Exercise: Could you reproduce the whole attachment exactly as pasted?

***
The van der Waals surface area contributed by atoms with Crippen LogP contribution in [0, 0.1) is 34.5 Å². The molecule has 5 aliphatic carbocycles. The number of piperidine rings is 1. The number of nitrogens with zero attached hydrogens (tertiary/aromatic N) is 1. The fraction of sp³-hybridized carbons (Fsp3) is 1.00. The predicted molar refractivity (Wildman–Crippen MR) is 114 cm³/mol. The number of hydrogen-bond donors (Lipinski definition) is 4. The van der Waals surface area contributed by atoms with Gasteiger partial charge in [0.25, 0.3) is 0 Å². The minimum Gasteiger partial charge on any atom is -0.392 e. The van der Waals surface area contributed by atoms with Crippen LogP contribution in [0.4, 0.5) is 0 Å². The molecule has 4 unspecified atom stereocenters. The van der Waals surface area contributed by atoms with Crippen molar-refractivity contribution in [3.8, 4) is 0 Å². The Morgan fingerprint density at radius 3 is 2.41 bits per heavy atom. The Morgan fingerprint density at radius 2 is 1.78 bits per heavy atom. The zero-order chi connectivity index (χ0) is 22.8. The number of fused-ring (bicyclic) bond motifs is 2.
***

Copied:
The van der Waals surface area contributed by atoms with Crippen LogP contribution in [0, 0.1) is 34.5 Å². The molecule has 5 aliphatic carbocycles. The number of piperidine rings is 1. The number of nitrogens with zero attached hydrogens (tertiary/aromatic N) is 1. The fraction of sp³-hybridized carbons (Fsp3) is 1.00. The predicted molar refractivity (Wildman–Crippen MR) is 114 cm³/mol. The number of hydrogen-bond donors (Lipinski definition) is 4. The van der Waals surface area contributed by atoms with Gasteiger partial charge in [0.25, 0.3) is 0 Å². The minimum Gasteiger partial charge on any atom is -0.392 e. The van der Waals surface area contributed by atoms with Crippen LogP contribution in [0.4, 0.5) is 0 Å². The molecule has 4 unspecified atom stereocenters. The van der Waals surface area contributed by atoms with Crippen molar-refractivity contribution in [3.8, 4) is 0 Å². The Morgan fingerprint density at radius 3 is 2.41 bits per heavy atom. The Morgan fingerprint density at radius 2 is 1.78 bits per heavy atom. The zero-order chi connectivity index (χ0) is 22.8. The number of fused-ring (bicyclic) bond motifs is 2.